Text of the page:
first_imgColumnsPre-Trial Prejudice: Time To Identify The Evil In India? Yashdeep Chahal27 July 2020 11:46 PMShare This – xOn November 4, 1948, the Constituent Assembly of India, while discussing the proposed form of administration in the draft Constitution, witnessed the introduction of the phrase – “constitutional morality”. Babasaheb Ambedkar introduced the phrase and called it a non-natural sentiment, something that has to be cultivated in the Indian society, a society that he referred to…Your free access to Live Law has expiredTo read the article, get a premium account.Your Subscription Supports Independent JournalismSubscription starts from ₹ 599+GST (For 6 Months)View PlansPremium account gives you:Unlimited access to Live Law Archives, Weekly/Monthly Digest, Exclusive Notifications, Comments.Reading experience of Ad Free Version, Petition Copies, Judgement/Order Copies.Subscribe NowAlready a subscriber?LoginOn November 4, 1948, the Constituent Assembly of India, while discussing the proposed form of administration in the draft Constitution, witnessed the introduction of the phrase – “constitutional morality”. Babasaheb Ambedkar introduced the phrase and called it a non-natural sentiment, something that has to be cultivated in the Indian society, a society that he referred to as “essentially undemocratic”. By calling it a non-natural sentiment of society, Babasaheb drew a line of conflict between constitutional morality and societal morality. The line still exists. The undemocratic nature of the society is often reflected in the legal machinery and assumes its worst shape in the field of criminal law. Theoretically, it is understood that the right to fair trial is amongst the most fundamental tenets of a criminal justice system. In practice, however, this fairness often becomes a victim of societal realities, the realities which are born out of the prevailing standards of morality and which reflect in various elements of a criminal proceeding, as we shall see. A criminal proceeding is constituted by both trial as well as the pre-trial stage. Though on a comprehensive view, they constitute a cohesive unit, for the ulterior effect of improprieties committed during the pre-trial stage also falls upon the fairness of the trial. Strictly speaking, a trial is staged inside a courtroom. However, what eventually gets staged inside the courtroom is, directly or indirectly, controlled by events outside the courtroom. The testimony of witnesses, securing appearances, personal examination of accused under Section 313 Cr.P.C., fairness of prosecutors, police discipline during investigation, successful production of evidence, role of bar, media reporting of proceedings etc. are certain facets of a criminal trial that are controlled by pre-trial developments outside the courtroom. Precisely thus, pre-trial events with potential to cause prejudice cannot be treated casually. Their probable impact upon the fairness of a trial needs to be examined. We have shunned any such examination thus far. Pre-trial prejudice The expression “pre-trial prejudice” is a borrowed one. Borrowed from Rideau v. Louisiana, this expression is largely used to refer to jury prejudice in criminal trials. The jury system involves few members of the community in the adjudication of guilt or innocence of the accused and since these members come from the community (and are not professional judges), they come with certain social prejudices. When such social prejudices adulterate their decision making ability, it becomes a case of pre-trial prejudice. The inclusion of the phrase “pre-trial” before the word “prejudice” indicates that such prejudice emanates from their social and community experiences before they were called upon to be a part of the criminal trial. By virtue of Indian Jury Act, 1826, the jury system was introduced in India and was continued (arguably) till the enactment of 1973 Code. The country witnessed a living demonstration of jury prejudice during the famous Nanavati trial, wherein the jury recommended acquittal by 8-1. Judge R.B. Mehta, Sessions Judge, while submitting the case for review to the High Court, had famously remarked “I feel our whole law is on trial”. However, the jury system, as it turned out, was not the only cause of pre-trial prejudice. It was one of the many possible causes and though we abolished the jury system, the other causes continued to reign. Today, the criminal justice system in India is facing the threat of informational prejudice. Illustratively, there is no law in India to protect the identity of the accused. Right from the stage of information of crime, a wave of media reportage runs parallel with the stages of investigation and enquiry. The ensuing discourse outside the courtroom soon starts adversely affecting the proceedings inside. Let’s explore further. Prejudice in practice In order to understand this phenomenon, one must understand the elements that join together to build a criminal proceeding. In reaching upto a decision, a judge ought to be assisted by professional lawyers, fair prosecutors, untainted witnesses and disciplined investigating officers. The professionalism of a judicial officer would be of little value if she is not adequately assisted in the process. The pursuit of justice is a collective task. Let me illustrate. An accused charged with sedition for giving a speech which is circulated, twisted and talked about extensively on the internet is more likely to end up with a charge-sheet and not with a closure report. An accused arrested on the charge of a widely reported heinous rape is more likely to be subjected to custodial violence after arrest, not only by the police but also by other inmates. The Hyderabad encounter of 4 “suspects” of gang rape was a textbook example of how extreme pre-trial prejudice could result from excessive discourse in the community. The 4 suspects, with their pictures, names and details of family members revealed, are prejudiced for life. Did the police wait for conducting their identification before publishing their information? No. The police felt the need to satisfy the society with immediate action. Furthermore, what are the chances for a medical officer, himself outraged at a widely reported rape, to truly report custodial violence injuries on the body of the accused, arrested in relation to the said offence and brought to him for inspection? Let’s see some more illustrations. A witness living in a regressive community is less likely to fearlessly testify in the court against an incident of honour killing if it has been a subject of heavy discussion in the community. We live in a society where bar associations pass resolutions to refrain the lawyers from defending those accused with popular crimes. Such bar associations feel one with the local sentiment to punish. Would it, then, be an exaggeration to say that such accused are less likely to be defended by a legal practitioner of their choice in the court? The emphasis comes from Article 22, a fundamental right guaranteed to all by the Constitution. I wonder, Aren’t these instances of pre-trial prejudice? Aren’t they more likely to result from excessive information? Wouldn’t they go on to revolt against the fairness of trial (assuming the stage of trial comes)? The cause The illustrations discussed above would reveal that there is no uniform phenomenon of prejudice. Some plausible explanation, however, does exist. It begins with excessive information at a premature stage. When heinous crimes in a largely uninformed society are met with extraordinary media coverage without protecting the identity of the accused, the whole community starts sharing the trauma of victims and starts believing that nothing less than the harshest of punishment would be acceptable as the outcome of the criminal proceeding. What acts as a final nail in the coffin of fairness is the absence of basic legal knowledge, more importantly of the presumption of innocence, both in the media and citizens. The impact is unimaginable and unexplored. I feel compelled to borrow words from Judge Matsch, who, in U.S. v. Mc Veigh, expressed that “the entire state had become a unified community, sharing the emotional trauma of those who had become directly victimized”. What gets collapsed under this collective zeal to punish is the impartiality and free will of those who play a role at various stages – police, witnesses, doctors, experts, lawyers, prosecutors etc. They feel the need to pass societal expectations with flying colours and end up becoming the weak links in a trial. Local sentiment prevails over constitutional sentiment. Understandably, the causes are continuously evolving. In fact, it is this complexity of causes that has allowed these glaring improprieties to escape the clutches of law. We consider them a part of the “chalta hai” doctrine. Pre-trial prejudice is not targeted against the accused only. Victims also face the music every now and then. Let’s venture into the monotony of Bollywood and recall the story of gangrape of a poor village girl by a few rich men of the community. The incident is followed by abduction of witnesses, suppression of evidence and denial of legal assistance. The local media reports it as a suicide and creates enough sentiment for the witnesses and police to toe the ‘right’ line. The question here is – Are the trial courts open to such victims on the same terms as they are to others? An even bigger question is – Are our trial courts equipped enough to remedy this pre-trial fiasco? In Sheppard v. Maxwell (1966), it was observed that “Given the pervasiveness of modern communications and the difficulty of effacing prejudicial publicity from the minds of the jurors, the trial courts must take strong measures to ensure that the balance is never weighed against the accused”. I propose to replace the word “jurors” with other constituents of a trial – police, witnesses, media etc. – and call upon an urgent need for the trial courts to effectively control what precedes the stage of trial. Lest, the trial itself will become a sham because the balance of power is increasingly being weighed against the accused in our system. What does law offer? The remedy against most of the evil scenarios illustrated above lies in higher courts in India- either through writs under the Constitution or appeals under the criminal procedure. Whereas the former is largely inaccessible to the majority, the latter comes at such an advanced stage that the vindication of what is lost before the trial becomes impossible. The criminal procedure and law of evidence in India lack preventive tools against such prejudice. They provide for remedial measures and put a heavy burden upon the accused to prove “failure of justice” before providing any remedy in appellate courts. More challenges emerge when we understand our jurisprudential approach towards the concept of “prejudice”. For instance, in Mohd. Hussain vs. The State (Govt. of NCT) Delhi, the Court observed, “…. ‘Prejudice’ is incapable of being interpreted in its generic sense and applied to criminal jurisprudence. The plea of prejudice has to be in relation to investigation or trial and not matters falling beyond their scope.” It is high time that we recognize the possibility of prejudice even beyond the traditional stages of investigation or trial. The limited meaning of “investigation”, as we adopt, has the effect of excluding a myriad set of circumstances having the potential to prejudice the case. It is time that law circumscribes such circumstances within its reach. The call of the hour is to empower the trial courts, to enable them to independently examine the question of pre-trial prejudice during the trial- irrespective of its cause – and rule upon procedural improprieties. For the strong foundation of a trial, a trial court must be able to effectively counter such out-of-court prejudices. Leaving such questions for appellate forums leads to loss of spontaneity, continuity and above all, loss of faith in the system of criminal justice. Because not every prejudice is capable of being traced, identified and cabined in a category after it has played its role and damaged the trial. Its effect can not always be proved as a failure of justice at the appellate stage. It is also high time that a provision akin to Section 228A of IPC is crafted for the accused for protection of identity. An accused is entitled to “informational privacy” and fair trial under Article 21, even if it demands some curbs in the competing right to press. The balance, in my opinion, tilts towards the former. The ever evolving causes that lead to prejudice need to be trapped before the law itself becomes a subject of trial.Views are personal only. Subscribe to LiveLaw, enjoy Ad free version and other unlimited features, just INR 599 Click here to Subscribe. All payment options available.loading….Next Storylast_img read more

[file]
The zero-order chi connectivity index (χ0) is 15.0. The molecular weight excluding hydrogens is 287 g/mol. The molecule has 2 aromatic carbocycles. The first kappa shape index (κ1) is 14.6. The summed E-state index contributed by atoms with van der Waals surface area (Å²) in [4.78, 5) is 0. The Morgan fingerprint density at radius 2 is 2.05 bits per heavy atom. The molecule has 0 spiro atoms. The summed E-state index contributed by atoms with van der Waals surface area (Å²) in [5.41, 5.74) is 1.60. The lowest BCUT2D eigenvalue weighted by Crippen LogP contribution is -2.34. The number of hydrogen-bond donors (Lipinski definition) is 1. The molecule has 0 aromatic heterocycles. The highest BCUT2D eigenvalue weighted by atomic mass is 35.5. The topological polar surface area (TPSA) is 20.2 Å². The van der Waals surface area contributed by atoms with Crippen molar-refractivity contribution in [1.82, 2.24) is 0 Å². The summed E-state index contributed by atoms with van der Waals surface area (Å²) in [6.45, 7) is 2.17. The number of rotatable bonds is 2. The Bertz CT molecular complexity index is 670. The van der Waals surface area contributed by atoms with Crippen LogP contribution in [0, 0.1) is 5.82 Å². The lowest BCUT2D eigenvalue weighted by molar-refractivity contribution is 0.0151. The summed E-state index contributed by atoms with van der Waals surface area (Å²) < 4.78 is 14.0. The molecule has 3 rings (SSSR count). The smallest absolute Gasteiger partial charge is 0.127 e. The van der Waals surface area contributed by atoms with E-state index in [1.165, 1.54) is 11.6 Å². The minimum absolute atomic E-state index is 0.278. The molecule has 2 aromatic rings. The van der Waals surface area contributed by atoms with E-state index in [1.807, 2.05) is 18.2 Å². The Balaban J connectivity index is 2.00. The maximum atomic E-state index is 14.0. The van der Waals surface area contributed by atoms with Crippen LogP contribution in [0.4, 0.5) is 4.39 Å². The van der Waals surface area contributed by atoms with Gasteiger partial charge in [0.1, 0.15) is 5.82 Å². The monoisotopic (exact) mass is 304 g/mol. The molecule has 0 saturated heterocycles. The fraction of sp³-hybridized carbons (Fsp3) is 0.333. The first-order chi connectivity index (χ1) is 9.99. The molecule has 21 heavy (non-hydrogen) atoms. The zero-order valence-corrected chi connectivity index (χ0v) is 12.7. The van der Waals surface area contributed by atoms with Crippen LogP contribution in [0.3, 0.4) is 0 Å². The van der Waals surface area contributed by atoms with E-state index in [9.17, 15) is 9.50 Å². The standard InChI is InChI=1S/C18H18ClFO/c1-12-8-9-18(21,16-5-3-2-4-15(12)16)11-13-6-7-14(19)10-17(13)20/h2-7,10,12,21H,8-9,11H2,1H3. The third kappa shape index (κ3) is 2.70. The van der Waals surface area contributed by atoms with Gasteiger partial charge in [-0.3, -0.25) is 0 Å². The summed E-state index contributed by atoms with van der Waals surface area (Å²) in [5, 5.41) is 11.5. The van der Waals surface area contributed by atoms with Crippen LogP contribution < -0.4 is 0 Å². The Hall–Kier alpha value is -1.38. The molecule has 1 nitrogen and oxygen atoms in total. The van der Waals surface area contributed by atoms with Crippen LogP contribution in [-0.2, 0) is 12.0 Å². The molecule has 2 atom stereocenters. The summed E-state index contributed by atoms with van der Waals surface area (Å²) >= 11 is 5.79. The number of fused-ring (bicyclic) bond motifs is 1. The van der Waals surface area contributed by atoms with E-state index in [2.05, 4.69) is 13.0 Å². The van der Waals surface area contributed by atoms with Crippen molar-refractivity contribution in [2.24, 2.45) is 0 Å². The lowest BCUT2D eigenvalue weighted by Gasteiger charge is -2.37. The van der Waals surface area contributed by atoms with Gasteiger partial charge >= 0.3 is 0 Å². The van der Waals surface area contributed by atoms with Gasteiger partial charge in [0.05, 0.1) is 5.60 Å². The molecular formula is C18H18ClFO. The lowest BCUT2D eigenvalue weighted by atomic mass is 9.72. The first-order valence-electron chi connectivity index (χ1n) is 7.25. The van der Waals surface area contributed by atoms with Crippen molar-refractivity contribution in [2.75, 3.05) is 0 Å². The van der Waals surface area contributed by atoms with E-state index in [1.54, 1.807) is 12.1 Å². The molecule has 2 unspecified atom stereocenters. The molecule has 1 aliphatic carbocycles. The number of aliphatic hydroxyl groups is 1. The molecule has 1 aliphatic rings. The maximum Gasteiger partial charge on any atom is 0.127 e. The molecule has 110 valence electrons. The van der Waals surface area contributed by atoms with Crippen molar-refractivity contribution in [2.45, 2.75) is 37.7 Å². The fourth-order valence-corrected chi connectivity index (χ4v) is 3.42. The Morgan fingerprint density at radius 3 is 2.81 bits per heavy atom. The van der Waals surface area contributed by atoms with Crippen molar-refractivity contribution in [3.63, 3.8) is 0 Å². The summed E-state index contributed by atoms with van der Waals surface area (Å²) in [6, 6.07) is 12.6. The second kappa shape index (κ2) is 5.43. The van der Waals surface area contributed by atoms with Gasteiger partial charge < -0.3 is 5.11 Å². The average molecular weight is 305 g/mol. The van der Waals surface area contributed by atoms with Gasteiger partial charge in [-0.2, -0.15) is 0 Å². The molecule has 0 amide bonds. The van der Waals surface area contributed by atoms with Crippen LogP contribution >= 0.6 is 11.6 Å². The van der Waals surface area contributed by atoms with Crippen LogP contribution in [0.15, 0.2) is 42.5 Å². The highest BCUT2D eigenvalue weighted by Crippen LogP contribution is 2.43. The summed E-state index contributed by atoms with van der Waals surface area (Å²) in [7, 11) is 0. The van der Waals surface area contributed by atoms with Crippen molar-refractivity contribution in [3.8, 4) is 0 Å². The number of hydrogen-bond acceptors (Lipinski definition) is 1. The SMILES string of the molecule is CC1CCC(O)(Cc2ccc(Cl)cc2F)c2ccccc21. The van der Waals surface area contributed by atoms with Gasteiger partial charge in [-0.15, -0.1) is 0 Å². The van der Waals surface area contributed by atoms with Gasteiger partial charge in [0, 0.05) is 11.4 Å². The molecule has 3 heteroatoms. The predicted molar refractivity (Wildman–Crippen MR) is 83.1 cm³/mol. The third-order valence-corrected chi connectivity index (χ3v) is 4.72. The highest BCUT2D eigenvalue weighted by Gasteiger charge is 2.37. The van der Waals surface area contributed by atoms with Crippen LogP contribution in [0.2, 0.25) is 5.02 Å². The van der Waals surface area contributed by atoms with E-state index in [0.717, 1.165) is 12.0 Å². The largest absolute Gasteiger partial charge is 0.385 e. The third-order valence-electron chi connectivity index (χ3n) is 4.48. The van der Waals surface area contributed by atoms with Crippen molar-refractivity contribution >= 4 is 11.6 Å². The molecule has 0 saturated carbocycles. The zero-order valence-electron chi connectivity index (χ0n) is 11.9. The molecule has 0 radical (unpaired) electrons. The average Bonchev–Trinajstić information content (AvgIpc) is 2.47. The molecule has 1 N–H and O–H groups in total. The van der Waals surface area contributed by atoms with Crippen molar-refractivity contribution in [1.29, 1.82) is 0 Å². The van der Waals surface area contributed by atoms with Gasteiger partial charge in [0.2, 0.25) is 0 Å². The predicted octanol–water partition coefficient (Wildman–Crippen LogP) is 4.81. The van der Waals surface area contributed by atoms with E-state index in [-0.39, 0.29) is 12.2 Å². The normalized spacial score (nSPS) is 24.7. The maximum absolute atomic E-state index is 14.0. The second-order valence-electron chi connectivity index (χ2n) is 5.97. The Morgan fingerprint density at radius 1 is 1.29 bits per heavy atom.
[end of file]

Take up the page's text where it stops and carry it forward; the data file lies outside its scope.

Airbnb-style lettings platform launches for tenants and landlords